• Nicholas Hastie & Rebecca Fawcett-Smith

Crochet To Commemorate This Remembrance Day


Thousands of bright red, crocheted poppies are set to brighten Buchanan Park, Burpengary this Remembrance Day (November 11), with the Burpengary Community War Memorial Committee calling on the community to join them in realising the 5000 Poppies project.

A community tribute of respect and remembrance, 5000 Poppies was originally started by two Australian women, Lynn Berry and Margaret Knight, who simply wished to pay respect to their fathers who had fought in World War II. Making 120 crocheted poppies to ‘plant’ at the Shrine of Remembrance in Melbourne in 2013, the women sparked a massive community outpouring, with an estimated 50,000 plus contributors and hundreds of smaller localised tributes now occurring each year across Australia, New Zealand and beyond; in respect and remembrance to those who have served in all wars, conflicts and peacekeeping operations, their families and their communities.

The Burpengary Community War Memorial Committee are one of many groups around the country and world organising local installations for their 2018 Remembrance Day service. Once compiled, the poppies will be mounted onto mesh sheets, and suspended on the panels of the Buchanan Park memorial.

“Getting involved in the 5000 Poppies project is a way to engage community interest in respect of the memorial, and to honour those that have gone before us so we can remember them in some way,” says Committee Treasurer and Community Liaison, Natalie Elliott. “The Burpengary War Memorial is only five years old, over a million dollars was spent on it, and there’s a lot of history there, with poles representing each war.

“Our ANZAC Day and Remembrance Day parades have gotten bigger and bigger. We have mainly engaged ex-serving members and school children, and we need to engage other groups in some way. I thought the 5000 Poppies project would be a good way of engaging the elderly women.”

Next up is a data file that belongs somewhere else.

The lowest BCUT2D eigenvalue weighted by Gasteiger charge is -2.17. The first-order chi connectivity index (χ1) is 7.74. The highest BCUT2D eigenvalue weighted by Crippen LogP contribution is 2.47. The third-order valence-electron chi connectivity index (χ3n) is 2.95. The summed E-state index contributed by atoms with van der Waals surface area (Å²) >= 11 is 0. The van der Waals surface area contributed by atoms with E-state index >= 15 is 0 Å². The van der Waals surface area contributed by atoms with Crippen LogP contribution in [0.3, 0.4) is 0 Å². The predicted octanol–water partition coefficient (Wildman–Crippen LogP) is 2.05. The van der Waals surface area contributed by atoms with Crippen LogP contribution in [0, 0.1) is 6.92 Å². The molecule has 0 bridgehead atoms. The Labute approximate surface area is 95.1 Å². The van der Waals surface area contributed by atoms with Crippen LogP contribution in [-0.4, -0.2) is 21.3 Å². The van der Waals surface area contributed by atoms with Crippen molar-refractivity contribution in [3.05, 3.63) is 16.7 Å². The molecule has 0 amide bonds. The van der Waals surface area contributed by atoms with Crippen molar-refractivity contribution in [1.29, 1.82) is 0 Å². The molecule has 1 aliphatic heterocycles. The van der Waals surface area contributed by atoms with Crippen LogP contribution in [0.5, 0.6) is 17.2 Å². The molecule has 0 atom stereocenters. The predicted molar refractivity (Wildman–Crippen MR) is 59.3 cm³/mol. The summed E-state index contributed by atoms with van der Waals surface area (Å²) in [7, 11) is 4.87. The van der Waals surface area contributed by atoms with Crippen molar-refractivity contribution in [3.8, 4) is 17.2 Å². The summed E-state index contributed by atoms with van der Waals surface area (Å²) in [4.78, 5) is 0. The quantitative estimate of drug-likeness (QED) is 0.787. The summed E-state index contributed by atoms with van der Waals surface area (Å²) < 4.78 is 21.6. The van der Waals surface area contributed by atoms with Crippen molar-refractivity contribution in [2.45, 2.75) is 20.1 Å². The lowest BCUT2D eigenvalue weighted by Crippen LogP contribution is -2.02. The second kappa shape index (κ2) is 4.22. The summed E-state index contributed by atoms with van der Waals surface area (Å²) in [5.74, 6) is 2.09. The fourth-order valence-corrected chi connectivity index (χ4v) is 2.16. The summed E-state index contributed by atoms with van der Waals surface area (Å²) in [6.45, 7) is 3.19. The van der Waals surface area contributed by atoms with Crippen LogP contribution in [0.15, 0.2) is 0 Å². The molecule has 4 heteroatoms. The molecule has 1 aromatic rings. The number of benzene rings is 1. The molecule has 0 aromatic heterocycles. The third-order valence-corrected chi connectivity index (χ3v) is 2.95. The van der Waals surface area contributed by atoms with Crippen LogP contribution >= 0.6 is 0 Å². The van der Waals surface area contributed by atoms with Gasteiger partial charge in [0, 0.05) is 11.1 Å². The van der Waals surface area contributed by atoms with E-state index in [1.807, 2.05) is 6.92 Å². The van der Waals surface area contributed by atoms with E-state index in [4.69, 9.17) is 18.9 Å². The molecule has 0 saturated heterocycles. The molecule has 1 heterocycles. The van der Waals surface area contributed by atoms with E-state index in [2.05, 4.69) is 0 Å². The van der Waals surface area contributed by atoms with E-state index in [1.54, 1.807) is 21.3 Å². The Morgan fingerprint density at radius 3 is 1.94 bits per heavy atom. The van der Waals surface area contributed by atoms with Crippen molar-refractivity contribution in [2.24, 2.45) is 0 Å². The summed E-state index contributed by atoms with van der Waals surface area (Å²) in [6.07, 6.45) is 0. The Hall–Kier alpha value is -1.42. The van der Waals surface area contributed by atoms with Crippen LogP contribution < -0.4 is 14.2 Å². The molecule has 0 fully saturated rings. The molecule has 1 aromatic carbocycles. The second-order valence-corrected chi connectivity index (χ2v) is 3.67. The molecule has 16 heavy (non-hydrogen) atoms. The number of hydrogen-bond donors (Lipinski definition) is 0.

Local community organisations already contributing to the project include the QCWA Burpengary Green Wattles, Oak Tree Retirement Village and Bindawalla Gardens Retirement Village.

“People are excited about doing something that they can do to be a part of the commemorative service. Not everybody has the ability to march or get up and speak or sing. The poppies are something little that they can do.”

With a ball of eight ply red wool, a 4.5mm crochet hook and a willingness to learn the only prerequisites, Natalie emphasises that volunteers don’t need crocheting skills to get involved.

“I didn’t know how to crochet, so I sat with some older ladies and learnt a new skill in half an hour,” she says. “This is a simple pattern.”

A variety of poppy patterns are available on the Burpengary Community War Memorial Facebook page and 5000 Poppies website, with would be contributors welcome to receive guidance from QCWA Burpengary Green Wattles members who meet twice a month at Caboolture Region Environmental Education Centre (CREEC).

“I will also be organising a morning tea with QCWA where we will teach people how to crochet the poppies,” says Natalie.

With 2,500 poppies still left to be made, the Burpengary Community War Memorial Committee encourages and invites all members of the community to get involved. Poppies can be posted, to the attention of Natalie, to PO Box 262 Burpengary QLD 4505.

For more information visit the Burpengary Community War Memorial Facebook page.


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